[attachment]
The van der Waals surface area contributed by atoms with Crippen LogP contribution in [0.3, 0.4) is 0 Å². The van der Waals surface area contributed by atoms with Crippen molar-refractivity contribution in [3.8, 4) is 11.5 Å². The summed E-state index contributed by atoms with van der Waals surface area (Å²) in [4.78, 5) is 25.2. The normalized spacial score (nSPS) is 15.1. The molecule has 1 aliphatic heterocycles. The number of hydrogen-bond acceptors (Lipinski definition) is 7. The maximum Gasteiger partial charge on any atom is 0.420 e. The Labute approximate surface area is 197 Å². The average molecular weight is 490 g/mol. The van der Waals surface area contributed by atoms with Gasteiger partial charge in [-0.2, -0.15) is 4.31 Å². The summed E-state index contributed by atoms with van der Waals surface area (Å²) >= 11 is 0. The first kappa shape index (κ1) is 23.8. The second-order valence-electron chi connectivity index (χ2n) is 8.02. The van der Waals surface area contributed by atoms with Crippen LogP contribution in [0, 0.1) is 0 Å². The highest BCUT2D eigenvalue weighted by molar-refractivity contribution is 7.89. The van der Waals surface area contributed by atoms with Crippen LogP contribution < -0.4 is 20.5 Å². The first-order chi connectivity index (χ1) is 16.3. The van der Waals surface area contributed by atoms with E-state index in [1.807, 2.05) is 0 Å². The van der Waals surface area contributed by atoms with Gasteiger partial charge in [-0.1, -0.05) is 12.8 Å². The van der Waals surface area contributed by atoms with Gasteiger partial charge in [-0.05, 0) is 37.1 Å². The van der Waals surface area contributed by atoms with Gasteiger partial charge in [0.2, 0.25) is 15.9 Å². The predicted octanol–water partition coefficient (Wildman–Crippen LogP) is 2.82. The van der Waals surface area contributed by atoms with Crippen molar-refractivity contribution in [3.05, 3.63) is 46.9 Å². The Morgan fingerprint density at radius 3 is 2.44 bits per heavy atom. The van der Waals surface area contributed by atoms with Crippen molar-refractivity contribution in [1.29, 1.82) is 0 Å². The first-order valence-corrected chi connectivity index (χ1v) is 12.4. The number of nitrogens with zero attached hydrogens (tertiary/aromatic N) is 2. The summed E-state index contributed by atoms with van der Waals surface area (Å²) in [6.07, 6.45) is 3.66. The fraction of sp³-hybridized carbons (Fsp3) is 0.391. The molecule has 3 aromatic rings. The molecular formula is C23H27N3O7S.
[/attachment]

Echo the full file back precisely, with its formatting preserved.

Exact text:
The van der Waals surface area contributed by atoms with Crippen LogP contribution in [0.3, 0.4) is 0 Å². The van der Waals surface area contributed by atoms with Crippen molar-refractivity contribution in [3.8, 4) is 11.5 Å². The summed E-state index contributed by atoms with van der Waals surface area (Å²) in [4.78, 5) is 25.2. The normalized spacial score (nSPS) is 15.1. The molecule has 1 aliphatic heterocycles. The number of hydrogen-bond acceptors (Lipinski definition) is 7. The maximum Gasteiger partial charge on any atom is 0.420 e. The Labute approximate surface area is 197 Å². The average molecular weight is 490 g/mol. The van der Waals surface area contributed by atoms with Gasteiger partial charge in [-0.2, -0.15) is 4.31 Å². The summed E-state index contributed by atoms with van der Waals surface area (Å²) >= 11 is 0. The first kappa shape index (κ1) is 23.8. The second-order valence-electron chi connectivity index (χ2n) is 8.02. The van der Waals surface area contributed by atoms with Crippen LogP contribution in [0, 0.1) is 0 Å². The highest BCUT2D eigenvalue weighted by molar-refractivity contribution is 7.89. The van der Waals surface area contributed by atoms with Crippen LogP contribution < -0.4 is 20.5 Å². The first-order chi connectivity index (χ1) is 16.3. The van der Waals surface area contributed by atoms with E-state index in [1.807, 2.05) is 0 Å². The van der Waals surface area contributed by atoms with Gasteiger partial charge in [-0.1, -0.05) is 12.8 Å². The van der Waals surface area contributed by atoms with Gasteiger partial charge in [-0.05, 0) is 37.1 Å². The van der Waals surface area contributed by atoms with Gasteiger partial charge in [0.2, 0.25) is 15.9 Å². The predicted octanol–water partition coefficient (Wildman–Crippen LogP) is 2.82. The van der Waals surface area contributed by atoms with Crippen molar-refractivity contribution in [3.05, 3.63) is 46.9 Å². The Morgan fingerprint density at radius 3 is 2.44 bits per heavy atom. The van der Waals surface area contributed by atoms with Crippen molar-refractivity contribution in [1.29, 1.82) is 0 Å². The first-order valence-corrected chi connectivity index (χ1v) is 12.4. The number of nitrogens with zero attached hydrogens (tertiary/aromatic N) is 2. The summed E-state index contributed by atoms with van der Waals surface area (Å²) in [6.07, 6.45) is 3.66. The fraction of sp³-hybridized carbons (Fsp3) is 0.391. The molecule has 3 aromatic rings. The molecular formula is C23H27N3O7S.